On the 22nd of October 2016 Ioela Rauti (Niki) was issued a third 90 day eviction notice from her home of 22 years. As a member of the Tamaki Housing Group, she has been fighting the destruction and gentrification of her Glen Innes community and home since 2011. An occupation of Niki’s home began with two conjoint marches arriving at her home on the 17th January 2017. This action, highlighted through media coverage and Niki’s four subsequent court appearances, alerted people to the injustice and improprieties that took place between the government, the Tāmaki Regeneration Company and developers.
90 DAYS + invites viewers to consider the kaupapa of the activists: connectivity, hospitality, care and respect. Of particular concern is the relationship between the resident wahine elders and strident rangatahi (youth) through the practice ofako-ako (a two-way teaching and learning process). At the core of this collective determination for social justice is the reluctant face of the struggle: Niki Rauti. Niki subsequently asked Dieneke Jansen – an adjunct member of the Tamaki Housing Group – to witness this resistance.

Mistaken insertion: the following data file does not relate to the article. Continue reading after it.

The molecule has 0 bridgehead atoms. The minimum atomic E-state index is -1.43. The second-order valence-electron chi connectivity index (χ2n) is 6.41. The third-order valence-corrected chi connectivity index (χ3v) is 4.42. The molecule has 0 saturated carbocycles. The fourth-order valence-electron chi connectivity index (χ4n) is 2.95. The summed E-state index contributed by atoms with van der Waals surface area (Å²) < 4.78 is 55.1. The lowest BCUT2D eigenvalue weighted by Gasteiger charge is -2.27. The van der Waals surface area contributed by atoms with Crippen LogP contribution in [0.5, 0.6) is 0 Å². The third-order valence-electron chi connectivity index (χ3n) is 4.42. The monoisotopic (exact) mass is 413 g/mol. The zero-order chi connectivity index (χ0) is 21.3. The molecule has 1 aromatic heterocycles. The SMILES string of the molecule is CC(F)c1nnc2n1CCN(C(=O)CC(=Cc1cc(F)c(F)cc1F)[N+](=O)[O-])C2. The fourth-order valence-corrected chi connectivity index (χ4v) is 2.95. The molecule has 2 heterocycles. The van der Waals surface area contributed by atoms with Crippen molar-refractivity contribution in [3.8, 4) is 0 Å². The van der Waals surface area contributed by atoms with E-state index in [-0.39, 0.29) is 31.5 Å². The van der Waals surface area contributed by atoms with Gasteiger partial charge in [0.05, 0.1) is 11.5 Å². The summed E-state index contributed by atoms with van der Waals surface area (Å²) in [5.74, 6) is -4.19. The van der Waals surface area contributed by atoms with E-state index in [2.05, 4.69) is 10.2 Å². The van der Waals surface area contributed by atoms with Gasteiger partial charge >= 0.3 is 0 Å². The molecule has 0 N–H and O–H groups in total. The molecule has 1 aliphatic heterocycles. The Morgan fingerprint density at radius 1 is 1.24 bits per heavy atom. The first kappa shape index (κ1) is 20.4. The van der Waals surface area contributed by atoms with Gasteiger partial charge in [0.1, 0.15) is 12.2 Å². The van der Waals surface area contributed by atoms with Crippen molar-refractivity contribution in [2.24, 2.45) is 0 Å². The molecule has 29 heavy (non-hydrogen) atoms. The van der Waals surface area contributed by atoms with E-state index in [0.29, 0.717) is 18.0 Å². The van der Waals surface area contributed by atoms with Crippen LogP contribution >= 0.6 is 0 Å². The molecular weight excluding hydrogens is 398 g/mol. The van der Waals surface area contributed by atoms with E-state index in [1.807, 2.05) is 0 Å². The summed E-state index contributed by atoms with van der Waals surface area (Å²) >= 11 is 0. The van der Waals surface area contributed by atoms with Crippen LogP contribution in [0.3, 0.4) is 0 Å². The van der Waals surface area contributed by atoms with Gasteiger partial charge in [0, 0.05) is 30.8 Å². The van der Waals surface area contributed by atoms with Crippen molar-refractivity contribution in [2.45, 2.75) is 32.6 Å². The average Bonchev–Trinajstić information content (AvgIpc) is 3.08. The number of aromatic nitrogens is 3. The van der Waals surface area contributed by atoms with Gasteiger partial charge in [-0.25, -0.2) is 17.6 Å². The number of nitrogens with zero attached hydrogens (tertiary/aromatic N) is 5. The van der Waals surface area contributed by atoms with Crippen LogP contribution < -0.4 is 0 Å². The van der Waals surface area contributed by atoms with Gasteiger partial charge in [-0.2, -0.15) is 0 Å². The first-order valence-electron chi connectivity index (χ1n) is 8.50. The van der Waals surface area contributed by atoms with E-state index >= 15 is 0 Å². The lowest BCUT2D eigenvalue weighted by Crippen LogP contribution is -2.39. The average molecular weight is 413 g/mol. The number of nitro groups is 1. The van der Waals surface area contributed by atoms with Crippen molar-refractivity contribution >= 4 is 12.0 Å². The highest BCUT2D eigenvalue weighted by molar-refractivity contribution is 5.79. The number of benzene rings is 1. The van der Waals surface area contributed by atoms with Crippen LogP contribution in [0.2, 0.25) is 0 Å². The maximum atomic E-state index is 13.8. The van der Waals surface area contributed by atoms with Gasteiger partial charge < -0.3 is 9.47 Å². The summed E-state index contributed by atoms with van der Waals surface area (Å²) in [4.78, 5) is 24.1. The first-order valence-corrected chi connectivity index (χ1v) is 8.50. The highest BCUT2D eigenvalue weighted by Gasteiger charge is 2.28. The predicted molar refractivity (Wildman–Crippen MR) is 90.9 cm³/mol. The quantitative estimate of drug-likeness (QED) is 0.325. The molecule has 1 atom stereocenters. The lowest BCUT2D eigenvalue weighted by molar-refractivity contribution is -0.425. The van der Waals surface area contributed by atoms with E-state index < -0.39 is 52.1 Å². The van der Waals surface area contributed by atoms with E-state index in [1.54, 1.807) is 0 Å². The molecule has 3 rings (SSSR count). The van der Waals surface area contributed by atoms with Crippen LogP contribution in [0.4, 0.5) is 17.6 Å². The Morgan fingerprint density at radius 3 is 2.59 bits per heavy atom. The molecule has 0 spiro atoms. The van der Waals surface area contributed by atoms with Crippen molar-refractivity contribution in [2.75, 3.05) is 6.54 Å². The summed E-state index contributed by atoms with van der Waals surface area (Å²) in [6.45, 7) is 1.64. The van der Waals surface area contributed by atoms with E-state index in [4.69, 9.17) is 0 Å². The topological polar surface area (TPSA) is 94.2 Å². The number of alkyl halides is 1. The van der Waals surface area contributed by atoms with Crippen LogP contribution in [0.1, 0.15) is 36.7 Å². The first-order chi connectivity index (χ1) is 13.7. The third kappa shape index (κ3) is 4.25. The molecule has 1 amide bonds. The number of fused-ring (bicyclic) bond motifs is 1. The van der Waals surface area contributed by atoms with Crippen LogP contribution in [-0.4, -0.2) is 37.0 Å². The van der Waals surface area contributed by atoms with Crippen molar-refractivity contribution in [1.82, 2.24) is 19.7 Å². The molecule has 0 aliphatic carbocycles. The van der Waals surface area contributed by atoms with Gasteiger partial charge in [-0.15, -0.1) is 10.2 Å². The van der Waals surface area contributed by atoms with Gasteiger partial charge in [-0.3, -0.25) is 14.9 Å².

Activating a space between aesthetics and activism, 90 DAYS + creates an immersive experience in the gallery, questioning how lens-based art practices might provide possibilities for observation and for listening, enabling visibility for that which sits outside fields of vision. At the core of this project is a desire to enable and expand the space for politics, to explore gestures that traverse the didactic and the poetic.1
1 Thompson, Nato. Seeing Power: Art and Activism in the 21st century. Brooklyn, NY: Melville House 2015.
→ 90 Days + Roomsheet
→ Tamaki Housing Group – EyeContact